What You Need To Know About Running and Your Heart
Dr Shrilla Banerjee, Consultant Cardiologist at Spire Gatwick Park Hospital
Running and your heart
I am a busy Cardiologist and Mum of two. I work full-time in the NHS, at East Surrey and St Thomas’s Hospitals. I see private patients at Spire Gatwick Park Hospital. I also work as a Consultant Advisor to the Civil Aviation Authority.
I run 3-4 mornings a week, before work, and have started my training for the Run Reigate 10k on Sunday 16th September. If I can do it, anyone can! One of my most inspiring patients, who has encouraged me to start running again, told me that once you have run 10 minutes, the rest is easy. He was so right!
Running is one of the most natural forms of exercise, requiring no equipment – just a pair of trainers! Running is good for you for a number of reasons, but remember, everything in moderation!
From the heart’s point of view, we see immediate benefits in lowering stress levels and subsequently improving blood pressure levels, and risks of developing diabetes. ‘Bad’ cholesterol (LDL) levels reduce in those taking regular exercise and the good stuff (HDL) gets more plentiful.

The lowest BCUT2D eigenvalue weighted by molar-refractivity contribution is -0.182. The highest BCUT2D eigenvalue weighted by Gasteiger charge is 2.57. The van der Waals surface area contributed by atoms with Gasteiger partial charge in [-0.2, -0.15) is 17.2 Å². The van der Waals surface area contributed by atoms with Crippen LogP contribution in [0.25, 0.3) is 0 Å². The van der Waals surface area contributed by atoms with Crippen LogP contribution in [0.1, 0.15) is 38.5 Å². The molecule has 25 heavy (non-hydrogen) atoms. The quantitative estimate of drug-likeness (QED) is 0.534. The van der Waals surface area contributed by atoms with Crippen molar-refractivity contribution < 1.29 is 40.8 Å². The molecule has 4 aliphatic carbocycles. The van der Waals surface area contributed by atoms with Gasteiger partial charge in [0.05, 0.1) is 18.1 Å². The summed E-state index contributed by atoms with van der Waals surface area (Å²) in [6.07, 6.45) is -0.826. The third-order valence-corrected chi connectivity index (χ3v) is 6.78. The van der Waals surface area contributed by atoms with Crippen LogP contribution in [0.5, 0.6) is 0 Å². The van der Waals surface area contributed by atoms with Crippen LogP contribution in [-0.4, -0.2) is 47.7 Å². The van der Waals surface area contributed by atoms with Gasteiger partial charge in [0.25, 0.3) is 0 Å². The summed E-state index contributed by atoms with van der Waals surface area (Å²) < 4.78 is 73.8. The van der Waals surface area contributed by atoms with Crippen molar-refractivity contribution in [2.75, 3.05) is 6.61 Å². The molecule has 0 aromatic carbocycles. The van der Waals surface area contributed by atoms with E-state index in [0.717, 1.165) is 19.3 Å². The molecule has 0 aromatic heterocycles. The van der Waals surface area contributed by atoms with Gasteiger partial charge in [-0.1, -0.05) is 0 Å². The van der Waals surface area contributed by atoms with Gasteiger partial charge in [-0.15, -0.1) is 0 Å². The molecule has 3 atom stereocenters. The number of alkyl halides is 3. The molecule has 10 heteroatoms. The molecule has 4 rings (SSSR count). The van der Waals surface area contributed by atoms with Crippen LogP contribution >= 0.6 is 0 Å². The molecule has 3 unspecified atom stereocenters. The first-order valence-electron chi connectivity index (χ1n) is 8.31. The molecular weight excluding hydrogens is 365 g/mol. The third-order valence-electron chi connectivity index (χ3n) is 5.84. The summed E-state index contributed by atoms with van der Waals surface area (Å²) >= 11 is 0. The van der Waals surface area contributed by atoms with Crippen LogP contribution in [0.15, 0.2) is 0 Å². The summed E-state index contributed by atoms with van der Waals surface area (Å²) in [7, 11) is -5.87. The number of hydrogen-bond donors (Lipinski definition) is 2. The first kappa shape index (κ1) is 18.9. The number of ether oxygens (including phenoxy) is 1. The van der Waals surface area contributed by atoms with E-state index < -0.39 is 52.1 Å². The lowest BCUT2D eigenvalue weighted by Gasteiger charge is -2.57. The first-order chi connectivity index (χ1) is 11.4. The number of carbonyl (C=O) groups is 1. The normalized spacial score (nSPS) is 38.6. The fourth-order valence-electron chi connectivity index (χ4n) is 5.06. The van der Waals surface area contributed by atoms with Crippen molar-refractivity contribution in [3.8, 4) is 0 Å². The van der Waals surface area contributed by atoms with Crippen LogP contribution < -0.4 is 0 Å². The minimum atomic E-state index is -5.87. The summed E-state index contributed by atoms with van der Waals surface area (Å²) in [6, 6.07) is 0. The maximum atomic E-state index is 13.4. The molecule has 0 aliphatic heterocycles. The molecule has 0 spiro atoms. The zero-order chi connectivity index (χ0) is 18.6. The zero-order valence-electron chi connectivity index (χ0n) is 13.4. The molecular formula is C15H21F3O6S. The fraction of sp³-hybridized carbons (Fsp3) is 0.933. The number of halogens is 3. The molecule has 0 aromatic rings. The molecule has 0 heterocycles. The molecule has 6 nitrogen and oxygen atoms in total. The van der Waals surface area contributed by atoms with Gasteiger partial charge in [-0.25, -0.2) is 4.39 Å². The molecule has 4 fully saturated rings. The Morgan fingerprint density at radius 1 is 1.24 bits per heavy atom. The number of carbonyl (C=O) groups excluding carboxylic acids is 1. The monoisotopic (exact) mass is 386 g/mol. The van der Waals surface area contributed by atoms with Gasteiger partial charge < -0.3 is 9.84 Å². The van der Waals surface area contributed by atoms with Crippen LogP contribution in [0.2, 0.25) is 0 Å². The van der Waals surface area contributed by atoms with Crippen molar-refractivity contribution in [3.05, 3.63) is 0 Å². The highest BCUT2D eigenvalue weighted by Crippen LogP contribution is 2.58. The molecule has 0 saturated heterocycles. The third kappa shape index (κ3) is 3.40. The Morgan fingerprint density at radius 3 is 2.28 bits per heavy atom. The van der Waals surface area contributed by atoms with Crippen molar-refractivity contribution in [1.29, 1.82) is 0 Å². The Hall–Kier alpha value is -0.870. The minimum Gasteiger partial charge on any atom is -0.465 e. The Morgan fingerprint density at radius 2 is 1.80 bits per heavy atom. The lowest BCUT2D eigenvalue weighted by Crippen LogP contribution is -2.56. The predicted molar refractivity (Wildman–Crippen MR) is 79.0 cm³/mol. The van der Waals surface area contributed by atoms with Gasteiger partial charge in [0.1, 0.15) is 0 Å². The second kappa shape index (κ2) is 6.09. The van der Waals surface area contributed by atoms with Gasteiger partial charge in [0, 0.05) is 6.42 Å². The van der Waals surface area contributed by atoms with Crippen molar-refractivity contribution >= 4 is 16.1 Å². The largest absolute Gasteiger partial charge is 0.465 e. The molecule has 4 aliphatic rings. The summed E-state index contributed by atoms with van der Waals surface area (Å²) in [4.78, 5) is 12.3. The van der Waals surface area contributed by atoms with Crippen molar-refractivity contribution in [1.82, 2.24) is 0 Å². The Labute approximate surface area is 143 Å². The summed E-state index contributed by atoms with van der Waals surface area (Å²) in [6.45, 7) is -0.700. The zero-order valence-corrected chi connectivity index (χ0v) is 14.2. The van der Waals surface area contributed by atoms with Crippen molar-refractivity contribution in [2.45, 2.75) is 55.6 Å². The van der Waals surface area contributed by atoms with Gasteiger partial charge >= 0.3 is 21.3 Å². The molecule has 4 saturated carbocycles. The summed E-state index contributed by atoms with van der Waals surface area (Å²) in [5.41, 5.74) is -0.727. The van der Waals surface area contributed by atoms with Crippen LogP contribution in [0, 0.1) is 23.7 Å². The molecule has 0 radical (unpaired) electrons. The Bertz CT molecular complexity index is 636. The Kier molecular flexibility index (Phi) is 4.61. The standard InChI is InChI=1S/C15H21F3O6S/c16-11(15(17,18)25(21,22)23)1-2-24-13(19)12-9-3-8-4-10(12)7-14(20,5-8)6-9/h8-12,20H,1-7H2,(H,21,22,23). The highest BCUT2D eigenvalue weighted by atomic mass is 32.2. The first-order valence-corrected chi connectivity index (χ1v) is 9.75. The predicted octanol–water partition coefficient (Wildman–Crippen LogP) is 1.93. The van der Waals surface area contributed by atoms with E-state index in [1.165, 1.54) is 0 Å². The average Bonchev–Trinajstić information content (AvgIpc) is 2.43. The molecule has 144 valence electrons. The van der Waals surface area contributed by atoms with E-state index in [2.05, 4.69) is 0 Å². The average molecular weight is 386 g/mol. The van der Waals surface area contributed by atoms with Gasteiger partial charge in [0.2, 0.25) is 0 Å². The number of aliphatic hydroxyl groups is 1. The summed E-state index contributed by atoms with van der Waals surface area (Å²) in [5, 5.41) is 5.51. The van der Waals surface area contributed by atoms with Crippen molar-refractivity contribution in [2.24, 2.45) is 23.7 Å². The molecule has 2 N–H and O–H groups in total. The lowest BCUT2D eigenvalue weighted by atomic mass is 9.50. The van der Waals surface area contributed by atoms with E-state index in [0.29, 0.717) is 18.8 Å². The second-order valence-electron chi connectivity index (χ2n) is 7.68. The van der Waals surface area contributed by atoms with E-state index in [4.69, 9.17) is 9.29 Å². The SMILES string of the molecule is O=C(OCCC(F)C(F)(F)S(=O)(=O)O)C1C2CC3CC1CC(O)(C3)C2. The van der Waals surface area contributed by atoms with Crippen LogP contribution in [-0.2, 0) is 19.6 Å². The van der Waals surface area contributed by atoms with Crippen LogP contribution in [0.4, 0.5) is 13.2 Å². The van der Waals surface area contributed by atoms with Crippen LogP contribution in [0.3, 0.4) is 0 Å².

The heart is a simple organ…but basically just a big, important muscle. When you look at athletes you see nice well-toned muscles and essentially the same happens to the heart when you exercise. Pretty much every heart condition [excluding some inherited heart conditions (cardiomyopathy) and acute heart infections (myocarditis)] improve with gradual, regular exercise.
So, the best way to prevent the development of heart disease is to take regular exercise. Also, follow a healthy Mediterranean-type diet. Think of replacing the potatoes, bread and pasta in your diet with green leafy salads, dressed with olive oil and pepper.
What is the best exercise for the heart? Running is one of the recommended aerobic exercises, along with swimming and cycling. You should also consider some resistance training which can include body weight exercises (such as squats and push-ups) or moderate weightlifting. This will help build more lean muscle, making your body a more efficient machine, burning up the calories eaten more rapidly.
The ideal and recommended targets for weekly exercise are 5 times per week aerobic (sweat-inducing!) exercise and twice-weekly muscle-building.
So if you are thinking of Run Reigate, give it a go! If you have any concerns talk to your GP or Cardiologist to get the green light. Don’t just think about it… do it!!!